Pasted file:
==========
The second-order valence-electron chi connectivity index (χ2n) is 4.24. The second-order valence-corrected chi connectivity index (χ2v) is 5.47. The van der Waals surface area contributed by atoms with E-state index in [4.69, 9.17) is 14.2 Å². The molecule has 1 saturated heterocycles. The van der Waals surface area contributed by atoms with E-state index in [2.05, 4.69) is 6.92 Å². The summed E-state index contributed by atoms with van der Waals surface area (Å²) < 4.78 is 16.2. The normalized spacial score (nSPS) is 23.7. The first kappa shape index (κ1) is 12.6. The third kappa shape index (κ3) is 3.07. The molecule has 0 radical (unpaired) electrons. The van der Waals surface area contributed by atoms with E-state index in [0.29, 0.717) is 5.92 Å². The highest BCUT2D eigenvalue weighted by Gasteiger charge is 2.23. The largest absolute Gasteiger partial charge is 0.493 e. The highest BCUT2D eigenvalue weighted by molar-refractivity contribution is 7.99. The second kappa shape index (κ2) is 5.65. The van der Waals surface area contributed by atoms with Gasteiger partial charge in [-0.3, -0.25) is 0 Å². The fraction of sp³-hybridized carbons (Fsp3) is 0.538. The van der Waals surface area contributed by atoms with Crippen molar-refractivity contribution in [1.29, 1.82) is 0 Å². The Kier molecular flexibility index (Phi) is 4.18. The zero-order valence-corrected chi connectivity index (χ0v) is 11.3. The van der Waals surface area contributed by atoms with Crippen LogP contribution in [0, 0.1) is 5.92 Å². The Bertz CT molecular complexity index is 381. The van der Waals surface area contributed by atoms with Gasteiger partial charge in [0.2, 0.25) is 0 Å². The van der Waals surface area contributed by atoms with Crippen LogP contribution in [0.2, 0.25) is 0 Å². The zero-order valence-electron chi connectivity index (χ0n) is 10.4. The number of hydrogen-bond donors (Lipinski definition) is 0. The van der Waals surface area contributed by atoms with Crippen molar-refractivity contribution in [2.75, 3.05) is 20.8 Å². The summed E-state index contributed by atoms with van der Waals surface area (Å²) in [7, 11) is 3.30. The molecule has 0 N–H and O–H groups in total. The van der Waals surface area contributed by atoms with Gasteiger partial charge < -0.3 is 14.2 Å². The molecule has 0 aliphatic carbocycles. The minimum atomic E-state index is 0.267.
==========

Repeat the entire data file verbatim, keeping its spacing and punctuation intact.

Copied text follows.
The second-order valence-electron chi connectivity index (χ2n) is 4.24. The second-order valence-corrected chi connectivity index (χ2v) is 5.47. The van der Waals surface area contributed by atoms with E-state index in [4.69, 9.17) is 14.2 Å². The molecule has 1 saturated heterocycles. The van der Waals surface area contributed by atoms with E-state index in [2.05, 4.69) is 6.92 Å². The summed E-state index contributed by atoms with van der Waals surface area (Å²) < 4.78 is 16.2. The normalized spacial score (nSPS) is 23.7. The first kappa shape index (κ1) is 12.6. The third kappa shape index (κ3) is 3.07. The molecule has 0 radical (unpaired) electrons. The van der Waals surface area contributed by atoms with E-state index in [0.29, 0.717) is 5.92 Å². The highest BCUT2D eigenvalue weighted by Gasteiger charge is 2.23. The largest absolute Gasteiger partial charge is 0.493 e. The highest BCUT2D eigenvalue weighted by molar-refractivity contribution is 7.99. The second kappa shape index (κ2) is 5.65. The van der Waals surface area contributed by atoms with Gasteiger partial charge in [-0.3, -0.25) is 0 Å². The fraction of sp³-hybridized carbons (Fsp3) is 0.538. The van der Waals surface area contributed by atoms with Crippen molar-refractivity contribution in [1.29, 1.82) is 0 Å². The Kier molecular flexibility index (Phi) is 4.18. The zero-order valence-corrected chi connectivity index (χ0v) is 11.3. The van der Waals surface area contributed by atoms with Crippen LogP contribution in [0, 0.1) is 5.92 Å². The Bertz CT molecular complexity index is 381. The van der Waals surface area contributed by atoms with Gasteiger partial charge in [0.2, 0.25) is 0 Å². The van der Waals surface area contributed by atoms with Crippen LogP contribution in [0.2, 0.25) is 0 Å². The zero-order valence-electron chi connectivity index (χ0n) is 10.4. The number of hydrogen-bond donors (Lipinski definition) is 0. The van der Waals surface area contributed by atoms with Crippen molar-refractivity contribution in [2.75, 3.05) is 20.8 Å². The summed E-state index contributed by atoms with van der Waals surface area (Å²) in [7, 11) is 3.30. The molecule has 0 N–H and O–H groups in total. The van der Waals surface area contributed by atoms with Gasteiger partial charge < -0.3 is 14.2 Å². The molecule has 0 aliphatic carbocycles. The minimum atomic E-state index is 0.267.